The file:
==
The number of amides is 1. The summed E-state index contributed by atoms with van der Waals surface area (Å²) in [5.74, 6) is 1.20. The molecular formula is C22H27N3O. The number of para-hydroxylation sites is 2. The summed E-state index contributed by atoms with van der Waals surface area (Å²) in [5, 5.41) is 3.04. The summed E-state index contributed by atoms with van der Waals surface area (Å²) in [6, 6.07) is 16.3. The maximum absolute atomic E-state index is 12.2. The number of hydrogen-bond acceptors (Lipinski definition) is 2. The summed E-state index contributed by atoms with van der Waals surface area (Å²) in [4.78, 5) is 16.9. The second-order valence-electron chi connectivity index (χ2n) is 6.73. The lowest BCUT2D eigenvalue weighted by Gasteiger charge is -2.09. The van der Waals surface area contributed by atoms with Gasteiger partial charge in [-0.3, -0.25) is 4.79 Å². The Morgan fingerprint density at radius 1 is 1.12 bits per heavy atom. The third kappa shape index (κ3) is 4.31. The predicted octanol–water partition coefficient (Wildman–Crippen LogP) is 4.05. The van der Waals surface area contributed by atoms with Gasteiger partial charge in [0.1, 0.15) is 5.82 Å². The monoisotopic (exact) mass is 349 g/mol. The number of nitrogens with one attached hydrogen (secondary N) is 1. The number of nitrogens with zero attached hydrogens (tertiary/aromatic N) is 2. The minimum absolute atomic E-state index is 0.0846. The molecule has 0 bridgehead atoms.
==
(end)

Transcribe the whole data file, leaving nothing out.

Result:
The number of amides is 1. The summed E-state index contributed by atoms with van der Waals surface area (Å²) in [5.74, 6) is 1.20. The molecular formula is C22H27N3O. The number of para-hydroxylation sites is 2. The summed E-state index contributed by atoms with van der Waals surface area (Å²) in [5, 5.41) is 3.04. The summed E-state index contributed by atoms with van der Waals surface area (Å²) in [6, 6.07) is 16.3. The maximum absolute atomic E-state index is 12.2. The number of hydrogen-bond acceptors (Lipinski definition) is 2. The summed E-state index contributed by atoms with van der Waals surface area (Å²) in [4.78, 5) is 16.9. The second-order valence-electron chi connectivity index (χ2n) is 6.73. The lowest BCUT2D eigenvalue weighted by Gasteiger charge is -2.09. The van der Waals surface area contributed by atoms with Gasteiger partial charge in [-0.3, -0.25) is 4.79 Å². The Morgan fingerprint density at radius 1 is 1.12 bits per heavy atom. The third kappa shape index (κ3) is 4.31. The predicted octanol–water partition coefficient (Wildman–Crippen LogP) is 4.05. The van der Waals surface area contributed by atoms with Gasteiger partial charge in [0.1, 0.15) is 5.82 Å². The monoisotopic (exact) mass is 349 g/mol. The number of nitrogens with one attached hydrogen (secondary N) is 1. The number of nitrogens with zero attached hydrogens (tertiary/aromatic N) is 2. The minimum absolute atomic E-state index is 0.0846. The molecule has 0 bridgehead atoms.